This attack is ongoing. See the Updates section at the end of this post for new information as it comes to light. Rapid7 also has a technical analysis of the ProxyShell exploit chain in AttackerKB.

On August 5, 2021, in a Black Hat USA talk, DEVCORE researcher Orange Tsai shared information on several exploit chains targeting on-premises installations of Microsoft Exchange Server. Among the exploit chains presented were ProxyLogon, which was exploited en masse in February and March of 2021, and ProxyShell, an attack chain originally demonstrated at the Pwn2Own hacking competition this past April. As of August 12, 2021, multiple researchers have detected widespread opportunistic scanning and exploitation of Exchange servers using the ProxyShell chain.

According to Orange Tsai's demonstration, the ProxyShell exploit chain allows a remote unauthenticated attacker to execute arbitrary commands on a vulnerable on-premises instance of Microsoft Exchange Server via port 443. The exploit is comprised of three discrete CVEs:

While CVE-2021-34473 and CVE-2021-34523 were patched in April, Microsoft’s advisories note that they were inadvertently omitted from publication until July.

When chained, these vulnerabilities allow the attacker to bypass ACL controls, send a request to a PowerShell back-end, and elevate privileges, effectively authenticating the attacker and allowing for remote code execution. Both public and private proof-of-concept exploits have been released as of August 18, 2021—not surprising, since ProxyShell was first demonstrated more than four months ago at Pwn2Own. A number of technical analyses of the chain have also been published. See Rapid7's exploit chain analysis in AttackerKB.

Notably, there has been confusion about which CVE is which across various advisories and research descriptions — Microsoft, for instance, describes CVE-2021-34473 as a remote code execution vulnerability, but Orange Tsai’s Black Hat slides list CVE-2021-34473 as the initial ACL bypass. Community researchers have also expressed confusion over CVE numbering across the ProxyShell chain, but ultimately, the takeaway is the same: Organizations that have not patched these vulnerabilities should do so on an emergency basis and invoke incident response protocols to look for indicators of compromise.

Affected products

The following versions of Exchange Server are vulnerable to all three ProxyShell CVEs:

  • Microsoft Exchange Server 2019 Cumulative Update 9
  • Microsoft Exchange Server 2019 Cumulative Update 8
  • Microsoft Exchange Server 2016 Cumulative Update 20
  • Microsoft Exchange Server 2016 Cumulative Update 19
  • Microsoft Exchange Server 2013 Cumulative Update 23

Organizations that rely on on-premises installations of Exchange Server and are not able to move to O365 should ensure that all Exchange instances are patched on a zero-day basis. In order to do this, it is vital that defenders keep up-to-date with quarterly Cumulative Updates, since Microsoft only releases security fixes for the most recent Cumulative Update versions.

While ProxyShell and March’s ProxyLogon exploit chain are the two attacks that have already resulted in widespread exploitation, they are not the only exploit chains targeting on-premises Exchange servers. Exchange continues to be valuable and accessible attack surface area for both sophisticated and run-of-the-mill threat actors, and we will certainly see additional widespread exploitation in the future.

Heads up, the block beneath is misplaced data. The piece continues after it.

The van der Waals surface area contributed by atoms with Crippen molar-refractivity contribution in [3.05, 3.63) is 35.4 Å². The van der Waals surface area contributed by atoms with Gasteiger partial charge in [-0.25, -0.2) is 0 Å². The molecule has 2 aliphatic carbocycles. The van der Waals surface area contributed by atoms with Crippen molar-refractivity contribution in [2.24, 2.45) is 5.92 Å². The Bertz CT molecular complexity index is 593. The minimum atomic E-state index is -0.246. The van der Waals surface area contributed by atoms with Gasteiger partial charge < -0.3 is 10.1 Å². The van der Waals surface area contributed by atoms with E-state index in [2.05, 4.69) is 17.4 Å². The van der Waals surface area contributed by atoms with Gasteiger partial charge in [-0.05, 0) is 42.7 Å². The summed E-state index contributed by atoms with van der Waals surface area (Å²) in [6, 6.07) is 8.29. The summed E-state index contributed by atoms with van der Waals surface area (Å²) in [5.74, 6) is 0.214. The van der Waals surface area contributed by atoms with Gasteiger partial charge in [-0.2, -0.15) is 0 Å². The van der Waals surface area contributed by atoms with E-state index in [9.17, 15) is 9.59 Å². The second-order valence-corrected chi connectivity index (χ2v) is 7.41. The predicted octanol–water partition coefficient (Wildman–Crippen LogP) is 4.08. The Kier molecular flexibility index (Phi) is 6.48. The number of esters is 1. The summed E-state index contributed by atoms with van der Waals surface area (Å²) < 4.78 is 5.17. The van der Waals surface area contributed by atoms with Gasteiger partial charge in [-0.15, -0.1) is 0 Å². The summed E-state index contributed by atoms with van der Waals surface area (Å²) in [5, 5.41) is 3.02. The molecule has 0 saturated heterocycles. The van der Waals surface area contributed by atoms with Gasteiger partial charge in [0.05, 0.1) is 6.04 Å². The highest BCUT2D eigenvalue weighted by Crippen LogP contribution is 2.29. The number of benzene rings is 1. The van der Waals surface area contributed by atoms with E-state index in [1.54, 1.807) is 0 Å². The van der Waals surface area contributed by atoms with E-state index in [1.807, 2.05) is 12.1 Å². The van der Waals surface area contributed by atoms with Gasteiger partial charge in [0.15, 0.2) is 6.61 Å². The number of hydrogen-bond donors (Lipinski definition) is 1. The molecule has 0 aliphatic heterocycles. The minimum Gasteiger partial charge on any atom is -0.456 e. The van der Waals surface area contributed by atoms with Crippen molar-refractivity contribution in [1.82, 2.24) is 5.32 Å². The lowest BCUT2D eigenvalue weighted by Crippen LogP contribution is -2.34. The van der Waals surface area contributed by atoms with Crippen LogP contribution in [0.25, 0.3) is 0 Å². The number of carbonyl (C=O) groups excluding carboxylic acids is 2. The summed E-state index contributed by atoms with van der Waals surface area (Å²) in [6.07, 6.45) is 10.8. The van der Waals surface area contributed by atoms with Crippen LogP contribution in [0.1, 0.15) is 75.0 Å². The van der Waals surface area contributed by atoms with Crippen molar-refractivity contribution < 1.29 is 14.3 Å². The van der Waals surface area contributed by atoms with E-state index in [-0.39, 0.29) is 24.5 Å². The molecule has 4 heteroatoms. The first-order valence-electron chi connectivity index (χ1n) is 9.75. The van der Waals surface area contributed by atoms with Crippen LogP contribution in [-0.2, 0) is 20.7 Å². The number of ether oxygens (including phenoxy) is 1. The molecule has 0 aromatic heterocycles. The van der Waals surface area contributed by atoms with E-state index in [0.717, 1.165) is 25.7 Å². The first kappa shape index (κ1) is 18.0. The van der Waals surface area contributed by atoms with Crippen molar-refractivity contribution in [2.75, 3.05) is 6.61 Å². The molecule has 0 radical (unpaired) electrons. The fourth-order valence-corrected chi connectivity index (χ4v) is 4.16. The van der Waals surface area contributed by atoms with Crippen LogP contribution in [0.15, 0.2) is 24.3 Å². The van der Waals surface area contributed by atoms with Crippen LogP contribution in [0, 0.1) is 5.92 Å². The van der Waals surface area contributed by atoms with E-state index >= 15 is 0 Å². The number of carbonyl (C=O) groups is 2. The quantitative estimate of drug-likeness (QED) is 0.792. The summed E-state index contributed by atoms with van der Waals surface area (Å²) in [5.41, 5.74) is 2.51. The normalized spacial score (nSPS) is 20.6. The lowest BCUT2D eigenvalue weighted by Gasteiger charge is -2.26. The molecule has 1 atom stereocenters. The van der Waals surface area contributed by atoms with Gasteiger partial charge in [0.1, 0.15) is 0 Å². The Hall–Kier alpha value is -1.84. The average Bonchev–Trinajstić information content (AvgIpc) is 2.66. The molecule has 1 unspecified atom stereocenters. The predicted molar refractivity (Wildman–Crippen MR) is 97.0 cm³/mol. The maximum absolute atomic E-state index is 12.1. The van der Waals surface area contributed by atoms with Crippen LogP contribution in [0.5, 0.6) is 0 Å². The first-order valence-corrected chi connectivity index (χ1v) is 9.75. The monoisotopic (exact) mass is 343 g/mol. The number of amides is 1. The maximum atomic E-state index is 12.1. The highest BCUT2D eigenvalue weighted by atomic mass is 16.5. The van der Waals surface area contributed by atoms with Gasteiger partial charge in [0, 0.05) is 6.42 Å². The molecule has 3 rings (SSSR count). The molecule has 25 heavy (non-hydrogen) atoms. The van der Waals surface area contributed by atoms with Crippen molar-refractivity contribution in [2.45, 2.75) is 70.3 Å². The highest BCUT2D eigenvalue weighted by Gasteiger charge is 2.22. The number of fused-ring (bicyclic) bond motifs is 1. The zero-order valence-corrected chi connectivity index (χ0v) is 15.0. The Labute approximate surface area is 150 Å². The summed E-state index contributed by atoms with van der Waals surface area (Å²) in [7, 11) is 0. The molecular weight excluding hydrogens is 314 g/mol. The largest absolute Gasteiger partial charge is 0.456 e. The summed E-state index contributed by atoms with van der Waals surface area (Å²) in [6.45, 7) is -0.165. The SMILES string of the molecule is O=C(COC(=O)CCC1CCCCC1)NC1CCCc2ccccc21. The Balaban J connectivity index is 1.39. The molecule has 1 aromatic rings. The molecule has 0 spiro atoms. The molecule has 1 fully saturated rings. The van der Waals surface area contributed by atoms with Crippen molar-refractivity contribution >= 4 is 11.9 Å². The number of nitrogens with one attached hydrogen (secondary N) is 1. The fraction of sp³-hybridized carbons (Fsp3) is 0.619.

Read more from our emergent threat response team on high-priority attack surface area, including Windows Print Spooler and Pulse Connect Secure VPNs.

Rapid7 customers

InsightVM and Nexpose customers can assess their exposure to all three ProxyShell CVEs with authenticated vulnerability checks.

The following attacker behavior detection is available InsightIDR customers:

  • Suspicious Process - Process Spawned By Outlook Web Access

This detection will identify processes spawned by Microsoft IIS processes that have been configured to serve as Outlook Web Access web servers for Microsoft Exchange. Rogue processes being spawned may be an indication of a successful attack against these systems and has been observed targeted by various malicious actors.

If this detection fires in your environment, you should determine whether it is part of authorized administrator activity. Examine the parent process that spawned the command, and anything else that process may have spawned. If this activity is not benign or expected, consider rebuilding the host from a known, good source and having any possibly affected users change their passwords.

Updates

August 25, 2021: Rapid7 estimates that there are over 84,000 Exchange servers that appear vulnerable to the ProxyShell attack chain.
8.25.ProxyShell

August 23, 2021: Multiple sources have now reported that at least one ransomware gang (LockFile) is chaining ProxyShell with PetitPotam (CVE-2021-36942) to compromise Windows domain controllers. See Rapid7's blog on PetitPotam for patching and additional required mitigation advice.

August 21, 2021: Rapid7's Managed Detection and Response (MDR) and Incident Response (IR) teams have noted a significant uptick in Exchange exploitation by multiple threat actors. Community researchers have also noted that attackers are exploiting the ProxyShell vulnerabilities to drop webshells and spread ransomware on vulnerable targets.

We are monitoring for additional attacker behavior and will update this blog as further information comes to light.

August 16, 2021: We have begun to see public proof-of-concept (PoC) code implementing the ProxyShell exploit chain. Exploitation is ongoing.

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